So for the ordinary person in his little abode of whatever kind he and his family have managed to find themselves (read she as well, especially the single mother), how is he going to behave. If he is humble and doesn't blow his trumpet and waiting for his bosses or other people to recognise his talents and achievements, he will end up as a semi-unknown person pushing the keyboard in a little corner while his bosses take credit for all his work and allow themselves to be admired by other thieves of credit (that being their only major credit).

The bosses and managers (usually with soft skills in manipulation and lying) short change the skilled workers (with their hard skills obtained after many years of book study and brain cracking), because the skilled workers are humble and the bosses are braggarts. So the sons and daughters of farmers and fishermen, well trained in manners by their parents, languish in their little stations in life, desperately trying to pay back the mortgage on their house and car and putting food on the table everyday.

Worse still in a society of discrimination, where sections of society are either put in favour or being ignored, the values that are now being germinated are completely strange.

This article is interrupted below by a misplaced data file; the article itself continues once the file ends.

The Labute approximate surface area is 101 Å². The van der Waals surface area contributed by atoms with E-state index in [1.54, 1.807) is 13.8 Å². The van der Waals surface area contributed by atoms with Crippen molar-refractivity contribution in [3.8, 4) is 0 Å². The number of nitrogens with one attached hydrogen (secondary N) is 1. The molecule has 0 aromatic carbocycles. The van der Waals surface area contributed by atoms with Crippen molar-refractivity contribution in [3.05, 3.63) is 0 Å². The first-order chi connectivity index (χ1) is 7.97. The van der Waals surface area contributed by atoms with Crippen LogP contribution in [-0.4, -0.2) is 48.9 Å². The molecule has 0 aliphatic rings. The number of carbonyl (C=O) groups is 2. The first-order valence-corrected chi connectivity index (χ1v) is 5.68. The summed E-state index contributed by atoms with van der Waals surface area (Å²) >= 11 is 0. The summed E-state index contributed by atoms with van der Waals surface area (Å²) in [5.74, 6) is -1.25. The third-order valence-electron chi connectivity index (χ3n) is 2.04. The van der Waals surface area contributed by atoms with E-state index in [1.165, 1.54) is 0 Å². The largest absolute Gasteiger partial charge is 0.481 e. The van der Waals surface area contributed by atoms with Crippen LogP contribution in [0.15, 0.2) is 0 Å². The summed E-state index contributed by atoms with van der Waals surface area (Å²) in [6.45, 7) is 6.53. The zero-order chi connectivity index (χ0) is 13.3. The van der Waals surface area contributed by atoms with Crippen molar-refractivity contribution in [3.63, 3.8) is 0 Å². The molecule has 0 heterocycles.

Among the well-to-do in favour, they are privileged and therefore everything deserved go to them.

Among the not-so-well-to-do in favour, they are being caught in twilight zone as they cannot cry that they are in trouble nor can they say that they are not good enough.

Among the well-to-do being ignored, they are really not being ignored but courted because they know how to make things happen and everybody love them.

Among the no-so-well-to-do being ignored, they are at the bottom rung of the social ladder, their parents literally sacrificed their own lives to provide a basic platform for their children to take a first step up.

Those who can't resign themselves to fate, abandon the formal society and enter into the world where no laws apply. Because the world has ignored them, they in turn ignore the world. They create a world of their own. They become rebels and rise in opposition to the government, the source of the injustice done to them. In this world, it doesn't pay to be humble, but be obedient to their code of brotherhood to fight together for survival, and probably at all cost to defend their right to live in this world.